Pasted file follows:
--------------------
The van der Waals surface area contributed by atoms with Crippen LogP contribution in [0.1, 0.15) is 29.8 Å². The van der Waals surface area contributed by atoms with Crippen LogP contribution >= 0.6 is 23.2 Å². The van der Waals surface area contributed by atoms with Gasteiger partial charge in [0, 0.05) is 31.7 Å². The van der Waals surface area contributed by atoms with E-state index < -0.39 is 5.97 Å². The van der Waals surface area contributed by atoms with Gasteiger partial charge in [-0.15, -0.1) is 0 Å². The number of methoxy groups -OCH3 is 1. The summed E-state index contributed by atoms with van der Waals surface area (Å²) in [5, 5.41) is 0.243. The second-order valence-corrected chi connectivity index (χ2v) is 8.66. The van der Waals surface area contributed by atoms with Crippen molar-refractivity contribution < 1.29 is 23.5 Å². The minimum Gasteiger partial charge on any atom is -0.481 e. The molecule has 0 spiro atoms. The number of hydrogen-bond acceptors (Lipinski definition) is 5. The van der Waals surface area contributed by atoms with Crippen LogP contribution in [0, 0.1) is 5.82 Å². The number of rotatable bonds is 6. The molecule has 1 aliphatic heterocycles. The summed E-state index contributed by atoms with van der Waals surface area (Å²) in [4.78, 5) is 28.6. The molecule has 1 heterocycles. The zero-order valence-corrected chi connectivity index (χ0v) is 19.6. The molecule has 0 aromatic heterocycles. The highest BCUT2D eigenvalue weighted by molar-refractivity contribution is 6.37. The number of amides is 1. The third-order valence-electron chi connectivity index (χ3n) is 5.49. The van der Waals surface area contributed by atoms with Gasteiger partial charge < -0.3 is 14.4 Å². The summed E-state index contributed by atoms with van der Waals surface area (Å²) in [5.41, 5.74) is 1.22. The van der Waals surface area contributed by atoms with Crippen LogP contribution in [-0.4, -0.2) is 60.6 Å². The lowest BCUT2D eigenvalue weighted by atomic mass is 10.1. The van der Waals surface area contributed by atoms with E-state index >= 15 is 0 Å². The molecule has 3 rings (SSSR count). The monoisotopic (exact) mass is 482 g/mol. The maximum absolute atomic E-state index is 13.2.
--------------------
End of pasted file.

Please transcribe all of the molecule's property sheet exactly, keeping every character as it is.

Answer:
The van der Waals surface area contributed by atoms with Crippen LogP contribution in [0.1, 0.15) is 29.8 Å². The van der Waals surface area contributed by atoms with Crippen LogP contribution >= 0.6 is 23.2 Å². The van der Waals surface area contributed by atoms with Gasteiger partial charge in [0, 0.05) is 31.7 Å². The van der Waals surface area contributed by atoms with E-state index < -0.39 is 5.97 Å². The van der Waals surface area contributed by atoms with Gasteiger partial charge in [-0.15, -0.1) is 0 Å². The number of methoxy groups -OCH3 is 1. The summed E-state index contributed by atoms with van der Waals surface area (Å²) in [5, 5.41) is 0.243. The second-order valence-corrected chi connectivity index (χ2v) is 8.66. The van der Waals surface area contributed by atoms with Crippen molar-refractivity contribution < 1.29 is 23.5 Å². The minimum Gasteiger partial charge on any atom is -0.481 e. The molecule has 0 spiro atoms. The number of hydrogen-bond acceptors (Lipinski definition) is 5. The van der Waals surface area contributed by atoms with Crippen LogP contribution in [0, 0.1) is 5.82 Å². The number of rotatable bonds is 6. The molecule has 1 aliphatic heterocycles. The summed E-state index contributed by atoms with van der Waals surface area (Å²) in [4.78, 5) is 28.6. The molecule has 1 heterocycles. The zero-order valence-corrected chi connectivity index (χ0v) is 19.6. The molecule has 0 aromatic heterocycles. The highest BCUT2D eigenvalue weighted by molar-refractivity contribution is 6.37. The number of amides is 1. The third-order valence-electron chi connectivity index (χ3n) is 5.49. The van der Waals surface area contributed by atoms with Gasteiger partial charge < -0.3 is 14.4 Å². The summed E-state index contributed by atoms with van der Waals surface area (Å²) in [5.41, 5.74) is 1.22. The van der Waals surface area contributed by atoms with Crippen LogP contribution in [-0.4, -0.2) is 60.6 Å². The lowest BCUT2D eigenvalue weighted by atomic mass is 10.1. The van der Waals surface area contributed by atoms with E-state index >= 15 is 0 Å². The molecule has 3 rings (SSSR count). The monoisotopic (exact) mass is 482 g/mol. The maximum absolute atomic E-state index is 13.2.